• Jack Fisher won his sixth training crown in 2012, but could face more competition this year?–?with Slater and Valentine in charge of bigger stables, in addition to the usual challenges from Sheppard and Voss. Valentine has finished second in each of the past two seasons, and could muscle his way into the championship conversation in 2013.

• The schedule underwent a slight facelift with some condition changes and stakes shuffling among the novice, filly/mare and open divisions, but otherwise looks familiar. The season gets an unofficial new start with the first Charleston Trials in Charleston, S.C., March 17. The St. Patrick’s Day event will help local organizers test the reality of a spring meet (with some association help) and give horses an early prep along with the traditional slate of point-to-points in Virginia, Maryland and Pennsylvania. The races carry no purses and do not count on a horse’s official record. They will be run under NSA rules, including pre-race veterinary examinations and pre- and post-race testing.

The season starts for real at Aiken, S.C., March 23 and progresses through the usual stops in Camden for the Carolina Cup March 30, where the feature will be a novice hurdle stakes (it was an open race in 2012). Racing continues every weekend through May 25 at Fair Hill in Maryland. Kentucky’s High Hope meet has been shelved for 2013, as organizers hunt for a permanent location. Colonial Downs hosts a new steeplechase meet called the Dogwood Classic April 6. The card replaces the old Strawberry Hill meet on the calendar and offers purses of $70,000. In all, the spring calendar includes 20 stops and more than $2 million in total purses. As usual, the stakes-filled Iroquois card headlines at $400,000 in purses for the day.

The Virginia Gold Cup meet will include pari-mutuel wagering for the first time, bringing a little something different to the event, which attracts a crowd estimated at 50,000 each year. The racing program, under the supervision of the Virginia Racing Commission, will include $200,000 in total purses with betting via tote

• Ill-fated steeplechaser Arcadius, who collapsed and died after winning the 2012 Iroquois, will be honored with a bronze at the race course this year. Created by artist Alexa King, the half-size sculpture of the horse at a walk will grace an old loading ramp in the barn area and provide a fitting tribute to the heartache of 2012 and the multiple Grade 1 winner. Owner Ed Swyer commissioned the work of King, who also produced the sculpture of Barbaro at Churchill Downs.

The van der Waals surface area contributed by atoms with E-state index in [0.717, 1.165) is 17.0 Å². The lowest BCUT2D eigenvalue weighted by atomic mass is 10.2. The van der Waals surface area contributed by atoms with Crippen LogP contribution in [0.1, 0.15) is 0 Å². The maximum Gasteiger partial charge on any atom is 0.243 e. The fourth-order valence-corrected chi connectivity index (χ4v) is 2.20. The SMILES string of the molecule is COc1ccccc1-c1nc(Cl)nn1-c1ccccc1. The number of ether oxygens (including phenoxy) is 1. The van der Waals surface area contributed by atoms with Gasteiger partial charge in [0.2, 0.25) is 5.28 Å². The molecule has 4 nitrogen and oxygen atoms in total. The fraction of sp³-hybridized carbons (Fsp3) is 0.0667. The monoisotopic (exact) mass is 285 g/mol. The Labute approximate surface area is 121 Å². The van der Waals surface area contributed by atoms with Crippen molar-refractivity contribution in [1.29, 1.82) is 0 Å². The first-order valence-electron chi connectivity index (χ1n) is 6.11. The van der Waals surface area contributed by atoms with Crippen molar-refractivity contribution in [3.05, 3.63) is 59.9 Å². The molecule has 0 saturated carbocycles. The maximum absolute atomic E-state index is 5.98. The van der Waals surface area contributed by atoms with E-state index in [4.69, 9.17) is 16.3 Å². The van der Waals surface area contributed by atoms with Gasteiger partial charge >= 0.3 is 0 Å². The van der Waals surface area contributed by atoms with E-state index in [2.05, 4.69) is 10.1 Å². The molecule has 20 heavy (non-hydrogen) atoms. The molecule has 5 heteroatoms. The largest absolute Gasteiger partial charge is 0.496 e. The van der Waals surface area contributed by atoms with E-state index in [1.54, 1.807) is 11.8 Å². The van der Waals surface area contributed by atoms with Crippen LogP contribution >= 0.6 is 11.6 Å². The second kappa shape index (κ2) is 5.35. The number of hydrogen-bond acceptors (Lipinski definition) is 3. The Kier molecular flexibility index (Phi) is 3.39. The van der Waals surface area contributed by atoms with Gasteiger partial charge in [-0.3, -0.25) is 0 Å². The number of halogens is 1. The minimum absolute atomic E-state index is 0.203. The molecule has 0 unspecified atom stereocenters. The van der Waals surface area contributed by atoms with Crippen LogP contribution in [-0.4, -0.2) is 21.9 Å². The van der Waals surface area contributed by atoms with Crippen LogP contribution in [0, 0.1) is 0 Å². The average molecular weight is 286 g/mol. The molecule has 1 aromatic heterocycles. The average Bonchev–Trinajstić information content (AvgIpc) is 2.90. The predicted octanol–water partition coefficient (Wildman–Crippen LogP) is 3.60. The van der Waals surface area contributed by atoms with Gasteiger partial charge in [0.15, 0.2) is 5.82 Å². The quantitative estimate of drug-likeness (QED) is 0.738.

“It will be dedicated to all those folks who tried to save his life and for that matter the lives of all horses who compete in the sport,” Swyer said. The statue will be placed on a sandstone base with an inscription, and officially dedicated in a ceremony the day before this year’s race.

• In response to some incidents last year, the NSA created a Safety Task Force to study the sport and its many variables. The group has met several times, exchanged a myriad of ideas and debated a number of issues. Early decisions will be a chance to test some fence modifications (with a lower frame and a slightly higher brush portion) at Charleston in March and enforce tighter barn security measures at several stops on the circuit. Steeplechasing is known for its openness and accessibility for fans, but that will change at the Virginia Gold Cup, Iroquois and Far Hills meets (at least) in 2013 with restricted barn areas and tighter veterinary protocols.

In addition, some restrictions have been put in place for apprentice jockeys and horses can now be placed on a more formal stewards’ list for poor jumping, starting problems or other performances.

“The conversations have been great,” said Dwight Hall, a task force member. “It’s a dynamic group. Everybody is really contributing. We’re looking at many, many, many things and it has to help.”

The task force came to be after what seemed like a higher incidence of falls and injuries in 2012 – including a race with five fallers at Belmont Park in September.

• The 2013 racetrack schedule should look similar to 2012, with a few modifications. Steeplechasing plans a nine-race program at Saratoga (the same as in 2012). The Colonial Downs schedule has been trimmed to one day (June 8), though that is softened somewhat by the Dogwood Classic in April. Other summer stops were being planned for Parx Racing and Penn National. The Saratoga Open House, a traditional mid-July stop since 1987, has been shelved.

Longtime steeplechase newspaper Steeplechase Times joins with Mid-Atlantic Thoroughbred for 2013. For more jump-racing news, see www.steeplechasetimes.com and www.midatlantictb.com.